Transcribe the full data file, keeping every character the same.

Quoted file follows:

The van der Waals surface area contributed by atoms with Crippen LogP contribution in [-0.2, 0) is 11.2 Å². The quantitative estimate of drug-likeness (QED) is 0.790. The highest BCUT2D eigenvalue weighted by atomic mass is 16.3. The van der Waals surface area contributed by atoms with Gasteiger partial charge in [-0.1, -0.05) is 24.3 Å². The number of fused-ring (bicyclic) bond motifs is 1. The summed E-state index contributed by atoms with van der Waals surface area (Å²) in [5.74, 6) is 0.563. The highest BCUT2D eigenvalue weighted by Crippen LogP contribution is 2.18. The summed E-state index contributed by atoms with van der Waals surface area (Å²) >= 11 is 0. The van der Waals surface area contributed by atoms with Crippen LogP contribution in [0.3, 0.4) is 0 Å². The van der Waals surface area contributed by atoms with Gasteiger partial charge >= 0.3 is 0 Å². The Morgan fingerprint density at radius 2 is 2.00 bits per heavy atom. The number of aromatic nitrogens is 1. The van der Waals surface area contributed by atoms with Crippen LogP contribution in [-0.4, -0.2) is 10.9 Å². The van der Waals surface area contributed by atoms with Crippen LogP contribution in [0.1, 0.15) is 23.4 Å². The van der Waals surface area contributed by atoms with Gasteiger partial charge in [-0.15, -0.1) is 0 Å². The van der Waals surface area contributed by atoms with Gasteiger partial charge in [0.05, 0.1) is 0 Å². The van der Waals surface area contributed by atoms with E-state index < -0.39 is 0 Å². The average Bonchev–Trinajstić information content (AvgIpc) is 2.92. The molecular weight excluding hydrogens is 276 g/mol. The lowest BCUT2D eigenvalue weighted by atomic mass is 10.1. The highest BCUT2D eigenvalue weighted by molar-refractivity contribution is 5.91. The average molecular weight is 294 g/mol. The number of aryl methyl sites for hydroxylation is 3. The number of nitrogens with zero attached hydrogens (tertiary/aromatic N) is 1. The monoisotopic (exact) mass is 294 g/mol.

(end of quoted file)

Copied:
The van der Waals surface area contributed by atoms with Crippen LogP contribution in [-0.2, 0) is 11.2 Å². The quantitative estimate of drug-likeness (QED) is 0.790. The highest BCUT2D eigenvalue weighted by atomic mass is 16.3. The van der Waals surface area contributed by atoms with Gasteiger partial charge in [-0.1, -0.05) is 24.3 Å². The number of fused-ring (bicyclic) bond motifs is 1. The summed E-state index contributed by atoms with van der Waals surface area (Å²) in [5.74, 6) is 0.563. The highest BCUT2D eigenvalue weighted by Crippen LogP contribution is 2.18. The summed E-state index contributed by atoms with van der Waals surface area (Å²) >= 11 is 0. The van der Waals surface area contributed by atoms with Crippen LogP contribution in [0.3, 0.4) is 0 Å². The van der Waals surface area contributed by atoms with Gasteiger partial charge >= 0.3 is 0 Å². The Morgan fingerprint density at radius 2 is 2.00 bits per heavy atom. The number of aromatic nitrogens is 1. The van der Waals surface area contributed by atoms with Crippen LogP contribution in [-0.4, -0.2) is 10.9 Å². The van der Waals surface area contributed by atoms with Crippen LogP contribution in [0.1, 0.15) is 23.4 Å². The van der Waals surface area contributed by atoms with Gasteiger partial charge in [-0.15, -0.1) is 0 Å². The van der Waals surface area contributed by atoms with Gasteiger partial charge in [0.05, 0.1) is 0 Å². The van der Waals surface area contributed by atoms with E-state index < -0.39 is 0 Å². The average Bonchev–Trinajstić information content (AvgIpc) is 2.92. The molecular weight excluding hydrogens is 276 g/mol. The lowest BCUT2D eigenvalue weighted by atomic mass is 10.1. The highest BCUT2D eigenvalue weighted by molar-refractivity contribution is 5.91. The average molecular weight is 294 g/mol. The number of aryl methyl sites for hydroxylation is 3. The number of nitrogens with zero attached hydrogens (tertiary/aromatic N) is 1. The monoisotopic (exact) mass is 294 g/mol.